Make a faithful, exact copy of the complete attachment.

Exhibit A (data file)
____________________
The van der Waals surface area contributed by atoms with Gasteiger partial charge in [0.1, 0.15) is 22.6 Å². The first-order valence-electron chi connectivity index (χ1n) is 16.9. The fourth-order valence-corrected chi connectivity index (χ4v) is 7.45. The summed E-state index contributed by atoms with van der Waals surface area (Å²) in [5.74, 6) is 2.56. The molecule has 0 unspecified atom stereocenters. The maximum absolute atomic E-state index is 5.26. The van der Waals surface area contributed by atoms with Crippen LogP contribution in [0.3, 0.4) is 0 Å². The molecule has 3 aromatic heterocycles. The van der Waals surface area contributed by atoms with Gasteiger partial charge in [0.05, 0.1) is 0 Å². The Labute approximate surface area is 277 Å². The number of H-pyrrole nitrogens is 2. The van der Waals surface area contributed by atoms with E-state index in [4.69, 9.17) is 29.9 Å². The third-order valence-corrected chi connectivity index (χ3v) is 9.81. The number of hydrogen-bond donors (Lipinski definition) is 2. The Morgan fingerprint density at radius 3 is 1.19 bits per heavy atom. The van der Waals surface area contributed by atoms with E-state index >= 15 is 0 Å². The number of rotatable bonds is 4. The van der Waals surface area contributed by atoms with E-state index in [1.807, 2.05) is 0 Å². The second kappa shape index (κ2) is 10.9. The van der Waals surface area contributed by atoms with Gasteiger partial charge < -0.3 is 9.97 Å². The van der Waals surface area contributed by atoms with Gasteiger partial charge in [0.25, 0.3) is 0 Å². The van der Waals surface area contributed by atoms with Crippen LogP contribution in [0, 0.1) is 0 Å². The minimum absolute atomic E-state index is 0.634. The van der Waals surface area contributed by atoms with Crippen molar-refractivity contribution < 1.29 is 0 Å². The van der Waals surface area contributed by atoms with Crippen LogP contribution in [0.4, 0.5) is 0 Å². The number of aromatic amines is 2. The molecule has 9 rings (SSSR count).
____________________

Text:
The van der Waals surface area contributed by atoms with Gasteiger partial charge in [0.1, 0.15) is 22.6 Å². The first-order valence-electron chi connectivity index (χ1n) is 16.9. The fourth-order valence-corrected chi connectivity index (χ4v) is 7.45. The summed E-state index contributed by atoms with van der Waals surface area (Å²) in [5.74, 6) is 2.56. The molecule has 0 unspecified atom stereocenters. The maximum absolute atomic E-state index is 5.26. The van der Waals surface area contributed by atoms with Crippen LogP contribution in [0.3, 0.4) is 0 Å². The molecule has 3 aromatic heterocycles. The van der Waals surface area contributed by atoms with Gasteiger partial charge in [0.05, 0.1) is 0 Å². The Labute approximate surface area is 277 Å². The number of H-pyrrole nitrogens is 2. The van der Waals surface area contributed by atoms with E-state index in [4.69, 9.17) is 29.9 Å². The third-order valence-corrected chi connectivity index (χ3v) is 9.81. The number of hydrogen-bond donors (Lipinski definition) is 2. The Morgan fingerprint density at radius 3 is 1.19 bits per heavy atom. The van der Waals surface area contributed by atoms with E-state index >= 15 is 0 Å². The number of rotatable bonds is 4. The van der Waals surface area contributed by atoms with E-state index in [1.807, 2.05) is 0 Å². The second kappa shape index (κ2) is 10.9. The van der Waals surface area contributed by atoms with Gasteiger partial charge < -0.3 is 9.97 Å². The van der Waals surface area contributed by atoms with Gasteiger partial charge in [0.25, 0.3) is 0 Å². The van der Waals surface area contributed by atoms with Crippen LogP contribution in [0, 0.1) is 0 Å². The minimum absolute atomic E-state index is 0.634. The van der Waals surface area contributed by atoms with Crippen molar-refractivity contribution < 1.29 is 0 Å². The van der Waals surface area contributed by atoms with Crippen LogP contribution in [0.4, 0.5) is 0 Å². The number of aromatic amines is 2. The molecule has 9 rings (SSSR count).